Abu Dhabi, UAESunday 31 May 2020

Chief executives are being held accountable for inaction on climate change

Even as Joe Kaeser of Siemens has said it was a mistake to be involved in an Australian coal mining project, other companies are feeling the weight of investor expectations

Activists from the Fridays for Future climate change movement protest outside the gas turbine factory of German engineering conglomerate Siemens AG on January 13, 2019 in Berlin, Germany. The protest followed an announcement by Siemens head Joe Kaeser that the company would adhere to its contract to participate in the Adani Carmichael coal mine project in Australia, despite protests across Germany last week. Sean Gallup / Getty Images
Activists from the Fridays for Future climate change movement protest outside the gas turbine factory of German engineering conglomerate Siemens AG on January 13, 2019 in Berlin, Germany. The protest followed an announcement by Siemens head Joe Kaeser that the company would adhere to its contract to participate in the Adani Carmichael coal mine project in Australia, despite protests across Germany last week. Sean Gallup / Getty Images

It has been a pretty big week for champions of sustainability around the world as investors and companies were tested on their proclamations about being more climate conscious.

This was illustrated most effectively by the German industrial titan Siemens admitting that its involvement in an Australian coal mining project had been a mistake. A public mea culpa came from the chief executive Joe Kaeser for taking on the $30 million rail signalling contract in the wake of furious criticism from climate activists.

The criticism of Siemens is related to the pushback against more investment in fossil fuels at a time when bushfires, blamed on climate change, rage on in Australia. Land the size of Belgium has been destroyed in the fires. There has been loss of human life and of millions of animals.

The Australian government of Prime Minister Scott Morrison is known for its support of the coal industry. However, Mr Morrison's administration is facing up to the reality that public sentiment is turning. They seem to have got the message that ignoring fears over the climate disaster will no longer be tolerated – and this is true of not just Australia.

To quote from The National's exclusive interview with Mr Kaeser, he said, about the Adani Carmichael mine contract: "It was a mistake to do that. We needed to look into our financial and fiduciary duty. If it was my company and I owned it 100 per cent, I probably would have decided differently".

Mr Kaeser did his best to quell the anger of climate activists. Still, this line in his fuller public statement is telling: “even though we do not have clear evidence that the wildfires and this project are directly connected … Siemens fundamentally shares the goal of making fossil fuels redundant to our economies over time”.

That statement offers insight into why not enough has been done to curb the effects of climate change. Despite decades of study and mounting protests, too many people approach the climate crisis as an issue of faith.

Nowhere is this more evident than in the US, which disappointed so many by rowing back on its commitment to the 2015 Paris agreement to limit global warming. The current government simply does not believe in the dire warnings.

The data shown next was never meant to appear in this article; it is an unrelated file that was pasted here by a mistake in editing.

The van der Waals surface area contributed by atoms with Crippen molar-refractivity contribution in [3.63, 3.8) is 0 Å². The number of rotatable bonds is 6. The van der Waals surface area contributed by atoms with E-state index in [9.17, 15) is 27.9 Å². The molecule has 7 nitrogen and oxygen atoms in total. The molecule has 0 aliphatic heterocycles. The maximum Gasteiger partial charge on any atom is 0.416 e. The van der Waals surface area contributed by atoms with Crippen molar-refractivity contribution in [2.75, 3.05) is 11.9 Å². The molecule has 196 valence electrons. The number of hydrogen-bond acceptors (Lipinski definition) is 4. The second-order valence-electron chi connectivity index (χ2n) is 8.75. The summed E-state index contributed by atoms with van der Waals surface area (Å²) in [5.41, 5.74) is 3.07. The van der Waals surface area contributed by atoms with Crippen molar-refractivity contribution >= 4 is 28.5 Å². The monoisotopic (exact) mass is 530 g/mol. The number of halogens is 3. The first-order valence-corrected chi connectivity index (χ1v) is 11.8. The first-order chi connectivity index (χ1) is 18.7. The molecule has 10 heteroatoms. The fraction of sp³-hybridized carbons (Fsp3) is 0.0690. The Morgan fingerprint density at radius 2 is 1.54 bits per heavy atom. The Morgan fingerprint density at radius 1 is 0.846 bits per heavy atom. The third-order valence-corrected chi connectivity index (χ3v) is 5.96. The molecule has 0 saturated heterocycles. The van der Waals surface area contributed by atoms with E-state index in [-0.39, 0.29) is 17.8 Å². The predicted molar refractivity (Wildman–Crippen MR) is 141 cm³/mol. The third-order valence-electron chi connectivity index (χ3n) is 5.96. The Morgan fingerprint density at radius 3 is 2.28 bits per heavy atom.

On the other hand, Democrats are showing that they are believers. The party’s leaders have introduced legislation aimed at making the country net-zero on greenhouse gas emissions within 30 years. However, much of this could end up being symbolic because the Republican administration of US President Donald Trump is unlikely to allow it to become law. Climate policy is such a polarising issue that by the time US elections come around in November, both Republicans and Democrats will be loudly telling voters that it was them and not their rivals that did everything possible "on the right side" of climate change.

There is hope however that we can move past paralysis of debate and the decision to act more sustainably is likely to be driven by the capital markets.

BlackRock, the world’s largest manager of assets, has joined Climate Action 100+, an initiative pushing companies to do more. And even as the company faces scepticism amid its management of energy sector assets, in his annual letter to BlackRock clients, chief executive Larry Fink wrote: “climate change has become a defining factor in companies’ long-term prospects. The evidence on climate risk is compelling investors to reassess core assumptions about modern finance." Mr Fink expects capital to be quickly reallocated away from companies and assets considered most at risk of contributing to climate change.

BlackRock, he wrote, will also exit investments “that present a high sustainability-related risk, such as thermal coal producers” and promised to hold company directors accountable for failing to address the risk of climate change properly at their businesses.

As the website Axios reported, Climate Action 100+ now represents $41 trillion in assets, and although “it is hard to pinpoint what percentage that is compared to the world’s overall assets, no matter how you slice it, it’s a substantial” share.

It is also a powerful motivator and deterrent for any executive thinking their business can opt out on climate change action.

Make no mistake, where the markets are concerned, the climate activists and protesters have won the debate. This is a tipping point.

Mustafa Alrawi is an assistant editor-in-chief at The National

Updated: January 15, 2020 06:39 PM

SHARE

SHARE

Most Popular